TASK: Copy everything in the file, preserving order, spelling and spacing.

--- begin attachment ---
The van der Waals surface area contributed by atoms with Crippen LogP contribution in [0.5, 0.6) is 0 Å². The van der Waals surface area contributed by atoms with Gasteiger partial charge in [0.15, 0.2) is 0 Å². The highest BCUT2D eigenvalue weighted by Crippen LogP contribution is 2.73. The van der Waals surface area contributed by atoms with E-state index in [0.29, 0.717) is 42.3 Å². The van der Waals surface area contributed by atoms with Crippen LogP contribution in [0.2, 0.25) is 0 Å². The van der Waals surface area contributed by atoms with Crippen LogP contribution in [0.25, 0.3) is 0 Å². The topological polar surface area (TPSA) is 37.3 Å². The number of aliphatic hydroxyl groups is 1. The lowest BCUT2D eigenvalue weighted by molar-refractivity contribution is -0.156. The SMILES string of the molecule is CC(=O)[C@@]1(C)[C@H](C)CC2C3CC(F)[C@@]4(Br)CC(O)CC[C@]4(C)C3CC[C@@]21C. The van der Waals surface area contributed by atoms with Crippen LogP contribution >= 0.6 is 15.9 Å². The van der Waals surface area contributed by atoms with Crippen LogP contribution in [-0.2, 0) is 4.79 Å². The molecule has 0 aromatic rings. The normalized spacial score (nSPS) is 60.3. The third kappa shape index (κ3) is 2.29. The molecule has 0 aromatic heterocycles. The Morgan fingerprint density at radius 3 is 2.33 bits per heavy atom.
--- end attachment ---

The van der Waals surface area contributed by atoms with Crippen LogP contribution in [0.5, 0.6) is 0 Å². The van der Waals surface area contributed by atoms with Gasteiger partial charge in [0.15, 0.2) is 0 Å². The highest BCUT2D eigenvalue weighted by Crippen LogP contribution is 2.73. The van der Waals surface area contributed by atoms with E-state index in [0.29, 0.717) is 42.3 Å². The van der Waals surface area contributed by atoms with Crippen LogP contribution in [0.2, 0.25) is 0 Å². The van der Waals surface area contributed by atoms with Crippen LogP contribution in [0.25, 0.3) is 0 Å². The topological polar surface area (TPSA) is 37.3 Å². The number of aliphatic hydroxyl groups is 1. The lowest BCUT2D eigenvalue weighted by molar-refractivity contribution is -0.156. The SMILES string of the molecule is CC(=O)[C@@]1(C)[C@H](C)CC2C3CC(F)[C@@]4(Br)CC(O)CC[C@]4(C)C3CC[C@@]21C. The van der Waals surface area contributed by atoms with Crippen LogP contribution >= 0.6 is 15.9 Å². The van der Waals surface area contributed by atoms with Crippen LogP contribution in [-0.2, 0) is 4.79 Å². The molecule has 0 aromatic rings. The normalized spacial score (nSPS) is 60.3. The third kappa shape index (κ3) is 2.29. The molecule has 0 aromatic heterocycles. The Morgan fingerprint density at radius 3 is 2.33 bits per heavy atom.